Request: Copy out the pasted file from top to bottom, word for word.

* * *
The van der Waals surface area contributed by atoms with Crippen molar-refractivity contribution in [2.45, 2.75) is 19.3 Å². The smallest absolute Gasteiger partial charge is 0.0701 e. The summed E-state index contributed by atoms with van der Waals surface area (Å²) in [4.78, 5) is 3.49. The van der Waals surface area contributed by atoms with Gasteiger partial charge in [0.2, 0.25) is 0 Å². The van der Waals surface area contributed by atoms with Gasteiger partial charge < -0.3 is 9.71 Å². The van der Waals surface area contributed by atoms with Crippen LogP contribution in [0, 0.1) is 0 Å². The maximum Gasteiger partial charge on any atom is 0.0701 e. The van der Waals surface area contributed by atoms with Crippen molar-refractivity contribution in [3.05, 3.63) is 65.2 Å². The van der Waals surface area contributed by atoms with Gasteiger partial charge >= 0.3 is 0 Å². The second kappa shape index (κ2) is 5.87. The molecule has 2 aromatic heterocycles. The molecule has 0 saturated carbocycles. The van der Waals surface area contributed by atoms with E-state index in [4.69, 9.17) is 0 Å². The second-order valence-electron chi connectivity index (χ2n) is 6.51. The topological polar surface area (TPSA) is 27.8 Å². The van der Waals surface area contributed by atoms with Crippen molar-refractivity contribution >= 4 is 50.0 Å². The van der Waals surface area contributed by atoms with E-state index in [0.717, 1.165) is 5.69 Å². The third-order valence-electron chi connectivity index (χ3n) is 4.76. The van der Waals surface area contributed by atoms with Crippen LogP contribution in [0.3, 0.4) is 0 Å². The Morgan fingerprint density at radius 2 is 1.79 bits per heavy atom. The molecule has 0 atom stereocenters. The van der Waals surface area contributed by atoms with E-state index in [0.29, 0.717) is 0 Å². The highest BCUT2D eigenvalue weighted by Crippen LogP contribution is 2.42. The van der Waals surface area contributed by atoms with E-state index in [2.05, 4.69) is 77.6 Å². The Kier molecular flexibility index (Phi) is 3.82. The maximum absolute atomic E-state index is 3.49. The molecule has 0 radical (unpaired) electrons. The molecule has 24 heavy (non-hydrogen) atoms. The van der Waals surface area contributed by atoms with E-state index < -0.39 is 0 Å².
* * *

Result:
The van der Waals surface area contributed by atoms with Crippen molar-refractivity contribution in [2.45, 2.75) is 19.3 Å². The smallest absolute Gasteiger partial charge is 0.0701 e. The summed E-state index contributed by atoms with van der Waals surface area (Å²) in [4.78, 5) is 3.49. The van der Waals surface area contributed by atoms with Gasteiger partial charge in [0.2, 0.25) is 0 Å². The van der Waals surface area contributed by atoms with Gasteiger partial charge < -0.3 is 9.71 Å². The van der Waals surface area contributed by atoms with Crippen LogP contribution in [0, 0.1) is 0 Å². The maximum Gasteiger partial charge on any atom is 0.0701 e. The van der Waals surface area contributed by atoms with Crippen molar-refractivity contribution in [3.05, 3.63) is 65.2 Å². The van der Waals surface area contributed by atoms with Gasteiger partial charge >= 0.3 is 0 Å². The second kappa shape index (κ2) is 5.87. The molecule has 2 aromatic heterocycles. The molecule has 0 saturated carbocycles. The van der Waals surface area contributed by atoms with E-state index in [4.69, 9.17) is 0 Å². The second-order valence-electron chi connectivity index (χ2n) is 6.51. The topological polar surface area (TPSA) is 27.8 Å². The van der Waals surface area contributed by atoms with Crippen molar-refractivity contribution >= 4 is 50.0 Å². The van der Waals surface area contributed by atoms with E-state index in [0.717, 1.165) is 5.69 Å². The third-order valence-electron chi connectivity index (χ3n) is 4.76. The van der Waals surface area contributed by atoms with Crippen LogP contribution in [0.3, 0.4) is 0 Å². The Morgan fingerprint density at radius 2 is 1.79 bits per heavy atom. The molecule has 0 atom stereocenters. The van der Waals surface area contributed by atoms with E-state index in [0.29, 0.717) is 0 Å². The highest BCUT2D eigenvalue weighted by Crippen LogP contribution is 2.42. The van der Waals surface area contributed by atoms with E-state index in [2.05, 4.69) is 77.6 Å². The Kier molecular flexibility index (Phi) is 3.82. The maximum absolute atomic E-state index is 3.49. The molecule has 0 radical (unpaired) electrons. The molecule has 24 heavy (non-hydrogen) atoms. The van der Waals surface area contributed by atoms with E-state index < -0.39 is 0 Å².